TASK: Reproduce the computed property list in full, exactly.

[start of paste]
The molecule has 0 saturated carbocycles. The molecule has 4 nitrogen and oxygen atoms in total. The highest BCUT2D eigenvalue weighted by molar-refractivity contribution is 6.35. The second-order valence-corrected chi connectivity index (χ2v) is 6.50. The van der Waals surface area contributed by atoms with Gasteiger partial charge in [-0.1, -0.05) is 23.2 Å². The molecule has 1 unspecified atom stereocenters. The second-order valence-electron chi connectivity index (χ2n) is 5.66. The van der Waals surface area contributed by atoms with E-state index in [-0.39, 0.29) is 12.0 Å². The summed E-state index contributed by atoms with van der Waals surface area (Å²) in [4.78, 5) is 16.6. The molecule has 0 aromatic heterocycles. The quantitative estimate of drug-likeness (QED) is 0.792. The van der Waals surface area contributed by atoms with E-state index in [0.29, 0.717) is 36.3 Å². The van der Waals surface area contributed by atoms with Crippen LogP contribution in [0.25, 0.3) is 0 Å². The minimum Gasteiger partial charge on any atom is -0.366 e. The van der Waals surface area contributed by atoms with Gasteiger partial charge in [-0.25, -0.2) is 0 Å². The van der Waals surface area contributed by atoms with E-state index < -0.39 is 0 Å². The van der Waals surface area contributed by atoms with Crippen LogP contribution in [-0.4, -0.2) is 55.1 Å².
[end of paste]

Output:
The molecule has 0 saturated carbocycles. The molecule has 4 nitrogen and oxygen atoms in total. The highest BCUT2D eigenvalue weighted by molar-refractivity contribution is 6.35. The second-order valence-corrected chi connectivity index (χ2v) is 6.50. The van der Waals surface area contributed by atoms with Gasteiger partial charge in [-0.1, -0.05) is 23.2 Å². The molecule has 1 unspecified atom stereocenters. The second-order valence-electron chi connectivity index (χ2n) is 5.66. The van der Waals surface area contributed by atoms with E-state index in [-0.39, 0.29) is 12.0 Å². The summed E-state index contributed by atoms with van der Waals surface area (Å²) in [4.78, 5) is 16.6. The molecule has 0 aromatic heterocycles. The quantitative estimate of drug-likeness (QED) is 0.792. The van der Waals surface area contributed by atoms with E-state index in [0.29, 0.717) is 36.3 Å². The van der Waals surface area contributed by atoms with Crippen LogP contribution in [0.25, 0.3) is 0 Å². The minimum Gasteiger partial charge on any atom is -0.366 e. The van der Waals surface area contributed by atoms with Gasteiger partial charge in [-0.25, -0.2) is 0 Å². The van der Waals surface area contributed by atoms with E-state index < -0.39 is 0 Å². The van der Waals surface area contributed by atoms with Crippen LogP contribution in [-0.4, -0.2) is 55.1 Å².